“I was a few blocks away when it happened…people started crying and called an ambulance. You can’t really react immediately when you have a person who died right next to you. That same night everyone went down and started rioting,” said senior Nikiforos Tsaravopoulos.
On Dec. 7 in Athens, Greece, a 15-year-old was shot and killed by a police officer. Details of how the teenager was killed, whether the gun was fired directly, or whether the bullet ricocheted and killed the boy, are still coming in.
Tsaravopoulos described the night starting as any other Friday night, with people out in the streets socializing. Then a police car pulled up and blocked the entrance to the neighborhood. The police officers started swearing at the kids nearby and one teen threw a water bottle at the car. The police drove away, but one officer later walked back to the entrance and into the crowd. He pointed the gun towards a group of kids and fired, the bullet hitting the 15-year-old. That night rioters took to the streets. Cars and shops were burned, windows broken, roadblocks set up, and homemade explosives set off, covering the city in smoke and char. The riots remained this intense until Dec. 24, when the rioting died down, only to pick up again the first week of January.
Many of the rioters came from the Exarchia District, where both Tsaravopoulos and the deceased teenager were from. This neighborhood is known for its leftist inhabitants: police will not even enter the area, and they understand they have limited control here.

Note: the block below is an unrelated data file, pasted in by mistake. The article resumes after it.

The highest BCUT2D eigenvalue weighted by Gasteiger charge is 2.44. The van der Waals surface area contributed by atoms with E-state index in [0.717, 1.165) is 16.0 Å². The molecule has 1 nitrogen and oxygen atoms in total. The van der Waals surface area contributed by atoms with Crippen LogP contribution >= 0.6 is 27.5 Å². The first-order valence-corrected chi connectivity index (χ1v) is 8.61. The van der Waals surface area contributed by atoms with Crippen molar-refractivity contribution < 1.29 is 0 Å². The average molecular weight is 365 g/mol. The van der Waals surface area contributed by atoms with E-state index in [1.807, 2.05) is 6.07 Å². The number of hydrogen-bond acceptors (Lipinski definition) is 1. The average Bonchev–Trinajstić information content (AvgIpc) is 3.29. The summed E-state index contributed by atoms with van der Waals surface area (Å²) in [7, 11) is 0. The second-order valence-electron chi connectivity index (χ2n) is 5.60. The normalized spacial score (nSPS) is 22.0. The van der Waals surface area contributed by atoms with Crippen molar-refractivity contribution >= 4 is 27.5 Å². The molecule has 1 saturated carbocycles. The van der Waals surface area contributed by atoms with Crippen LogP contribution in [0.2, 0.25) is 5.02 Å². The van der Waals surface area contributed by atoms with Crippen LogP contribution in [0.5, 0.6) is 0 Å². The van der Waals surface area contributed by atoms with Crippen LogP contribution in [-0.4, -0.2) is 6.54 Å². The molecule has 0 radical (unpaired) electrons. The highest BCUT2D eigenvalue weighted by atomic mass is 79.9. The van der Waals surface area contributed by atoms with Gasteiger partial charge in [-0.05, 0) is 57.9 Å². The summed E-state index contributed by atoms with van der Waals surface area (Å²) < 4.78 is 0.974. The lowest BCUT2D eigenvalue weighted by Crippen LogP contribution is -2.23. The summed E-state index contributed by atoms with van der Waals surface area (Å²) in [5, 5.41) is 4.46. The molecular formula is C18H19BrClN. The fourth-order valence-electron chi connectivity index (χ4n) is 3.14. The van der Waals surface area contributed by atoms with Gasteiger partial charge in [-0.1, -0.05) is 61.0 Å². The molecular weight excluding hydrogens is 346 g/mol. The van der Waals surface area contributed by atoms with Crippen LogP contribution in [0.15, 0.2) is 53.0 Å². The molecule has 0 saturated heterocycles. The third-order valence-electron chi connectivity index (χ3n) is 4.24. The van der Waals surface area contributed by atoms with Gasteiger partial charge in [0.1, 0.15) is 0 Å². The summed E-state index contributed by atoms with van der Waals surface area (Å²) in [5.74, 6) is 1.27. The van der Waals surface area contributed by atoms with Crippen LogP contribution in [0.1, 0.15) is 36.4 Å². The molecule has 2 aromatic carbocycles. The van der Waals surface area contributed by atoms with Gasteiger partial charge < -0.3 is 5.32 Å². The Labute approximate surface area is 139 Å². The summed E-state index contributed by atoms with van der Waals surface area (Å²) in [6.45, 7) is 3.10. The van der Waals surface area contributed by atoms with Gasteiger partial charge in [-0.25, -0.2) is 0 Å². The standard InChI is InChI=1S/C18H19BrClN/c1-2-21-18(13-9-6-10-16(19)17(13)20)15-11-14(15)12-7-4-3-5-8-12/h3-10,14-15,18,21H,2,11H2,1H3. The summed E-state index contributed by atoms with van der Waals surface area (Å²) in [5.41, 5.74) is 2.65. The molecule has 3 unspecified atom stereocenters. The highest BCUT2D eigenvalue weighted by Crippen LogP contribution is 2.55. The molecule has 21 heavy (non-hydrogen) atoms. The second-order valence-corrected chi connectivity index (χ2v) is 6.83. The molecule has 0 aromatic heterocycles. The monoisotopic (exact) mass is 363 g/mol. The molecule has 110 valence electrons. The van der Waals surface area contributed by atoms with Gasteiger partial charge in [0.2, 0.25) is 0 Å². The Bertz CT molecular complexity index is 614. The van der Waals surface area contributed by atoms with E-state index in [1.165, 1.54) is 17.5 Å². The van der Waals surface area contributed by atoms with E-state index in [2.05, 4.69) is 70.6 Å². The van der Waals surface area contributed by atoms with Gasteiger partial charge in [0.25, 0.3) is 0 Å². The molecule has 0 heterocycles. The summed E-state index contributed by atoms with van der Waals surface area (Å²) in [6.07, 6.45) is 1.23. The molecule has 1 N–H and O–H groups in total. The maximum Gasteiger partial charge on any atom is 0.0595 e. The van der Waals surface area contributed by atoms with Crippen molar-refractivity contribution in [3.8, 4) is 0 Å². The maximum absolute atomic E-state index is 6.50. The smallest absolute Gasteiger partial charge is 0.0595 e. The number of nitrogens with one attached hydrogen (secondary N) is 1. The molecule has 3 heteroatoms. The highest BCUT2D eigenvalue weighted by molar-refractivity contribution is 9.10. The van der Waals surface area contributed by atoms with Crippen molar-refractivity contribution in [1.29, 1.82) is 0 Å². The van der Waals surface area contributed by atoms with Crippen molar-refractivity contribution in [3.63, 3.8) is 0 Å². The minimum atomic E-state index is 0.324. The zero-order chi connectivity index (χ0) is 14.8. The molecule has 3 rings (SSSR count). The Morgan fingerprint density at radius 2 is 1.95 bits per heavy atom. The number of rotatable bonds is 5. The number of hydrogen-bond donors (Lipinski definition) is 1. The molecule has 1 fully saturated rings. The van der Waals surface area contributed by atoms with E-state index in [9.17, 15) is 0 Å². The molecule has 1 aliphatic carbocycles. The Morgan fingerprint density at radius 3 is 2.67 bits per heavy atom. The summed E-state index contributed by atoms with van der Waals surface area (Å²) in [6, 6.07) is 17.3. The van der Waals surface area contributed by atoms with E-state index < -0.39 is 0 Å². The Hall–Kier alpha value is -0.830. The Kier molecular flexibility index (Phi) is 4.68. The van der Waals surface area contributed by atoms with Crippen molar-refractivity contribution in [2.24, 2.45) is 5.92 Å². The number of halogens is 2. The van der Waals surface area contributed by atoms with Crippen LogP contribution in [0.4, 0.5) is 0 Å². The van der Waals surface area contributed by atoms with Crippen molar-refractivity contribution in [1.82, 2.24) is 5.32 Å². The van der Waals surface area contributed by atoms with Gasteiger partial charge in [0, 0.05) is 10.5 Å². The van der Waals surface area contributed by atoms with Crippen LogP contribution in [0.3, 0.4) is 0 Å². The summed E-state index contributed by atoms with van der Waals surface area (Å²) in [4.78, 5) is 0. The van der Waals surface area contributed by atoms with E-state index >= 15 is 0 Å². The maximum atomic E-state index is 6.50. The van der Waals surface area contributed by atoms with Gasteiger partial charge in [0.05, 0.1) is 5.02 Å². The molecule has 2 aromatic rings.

The violent outbreak from the riots is more complicated than the media reports, Tsaravopoulos said. He believes that there are two types of violence being witnessed in these riots. There is the violence and destruction enacted by the anarchists and students who attacked corporate entities, and the violence of the state made against smaller stores. Tsaravopoulos believes undercover police perpetrated the attacks to make the rioters look bad, shifting public opinion towards the state. “A lot of the violence you see is coming from the state,” he said.
Tsaravopoulos shares similar beliefs to the rioters who believe that the Greek state is corrupt. “Police don’t care [to help people]. The police become police because they have personal problems…problems of insecurity,” he said.
“Policemen are brainwashed young people, if you give a gun to someone with power problems, obviously he is going to kill.”
Both Greek citizens and police have been injured in theses clashes. Additionally, other cities in Europe are protesting in solidarity.